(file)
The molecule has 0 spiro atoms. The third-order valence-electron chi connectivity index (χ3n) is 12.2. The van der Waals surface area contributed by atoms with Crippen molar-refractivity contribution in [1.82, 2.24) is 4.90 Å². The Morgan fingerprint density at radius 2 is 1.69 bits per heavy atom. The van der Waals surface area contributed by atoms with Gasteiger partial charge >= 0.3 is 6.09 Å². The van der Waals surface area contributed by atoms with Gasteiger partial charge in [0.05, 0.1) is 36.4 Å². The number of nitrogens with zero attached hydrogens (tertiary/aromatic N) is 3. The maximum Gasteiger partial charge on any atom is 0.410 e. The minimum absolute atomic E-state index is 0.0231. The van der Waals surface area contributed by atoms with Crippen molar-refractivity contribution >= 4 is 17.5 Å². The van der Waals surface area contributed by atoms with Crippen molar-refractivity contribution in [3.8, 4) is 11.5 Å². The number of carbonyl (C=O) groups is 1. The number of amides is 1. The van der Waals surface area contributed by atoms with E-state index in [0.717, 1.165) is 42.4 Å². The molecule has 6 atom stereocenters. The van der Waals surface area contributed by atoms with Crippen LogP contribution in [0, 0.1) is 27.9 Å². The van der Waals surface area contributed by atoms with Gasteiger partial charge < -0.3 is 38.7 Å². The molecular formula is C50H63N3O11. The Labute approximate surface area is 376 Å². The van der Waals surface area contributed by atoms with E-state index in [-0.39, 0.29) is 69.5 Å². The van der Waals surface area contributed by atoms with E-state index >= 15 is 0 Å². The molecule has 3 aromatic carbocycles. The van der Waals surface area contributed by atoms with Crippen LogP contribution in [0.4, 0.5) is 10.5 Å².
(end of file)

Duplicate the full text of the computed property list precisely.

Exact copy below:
The molecule has 0 spiro atoms. The third-order valence-electron chi connectivity index (χ3n) is 12.2. The van der Waals surface area contributed by atoms with Crippen molar-refractivity contribution in [1.82, 2.24) is 4.90 Å². The Morgan fingerprint density at radius 2 is 1.69 bits per heavy atom. The van der Waals surface area contributed by atoms with Gasteiger partial charge >= 0.3 is 6.09 Å². The van der Waals surface area contributed by atoms with Gasteiger partial charge in [0.05, 0.1) is 36.4 Å². The number of nitrogens with zero attached hydrogens (tertiary/aromatic N) is 3. The maximum Gasteiger partial charge on any atom is 0.410 e. The minimum absolute atomic E-state index is 0.0231. The van der Waals surface area contributed by atoms with Crippen molar-refractivity contribution >= 4 is 17.5 Å². The van der Waals surface area contributed by atoms with Crippen molar-refractivity contribution in [3.8, 4) is 11.5 Å². The number of carbonyl (C=O) groups is 1. The number of amides is 1. The van der Waals surface area contributed by atoms with E-state index in [0.717, 1.165) is 42.4 Å². The molecule has 6 atom stereocenters. The van der Waals surface area contributed by atoms with Crippen LogP contribution in [0, 0.1) is 27.9 Å². The van der Waals surface area contributed by atoms with Gasteiger partial charge < -0.3 is 38.7 Å². The molecular formula is C50H63N3O11. The Labute approximate surface area is 376 Å². The van der Waals surface area contributed by atoms with E-state index in [-0.39, 0.29) is 69.5 Å². The van der Waals surface area contributed by atoms with E-state index >= 15 is 0 Å². The molecule has 3 aromatic carbocycles. The van der Waals surface area contributed by atoms with Crippen LogP contribution in [0.4, 0.5) is 10.5 Å².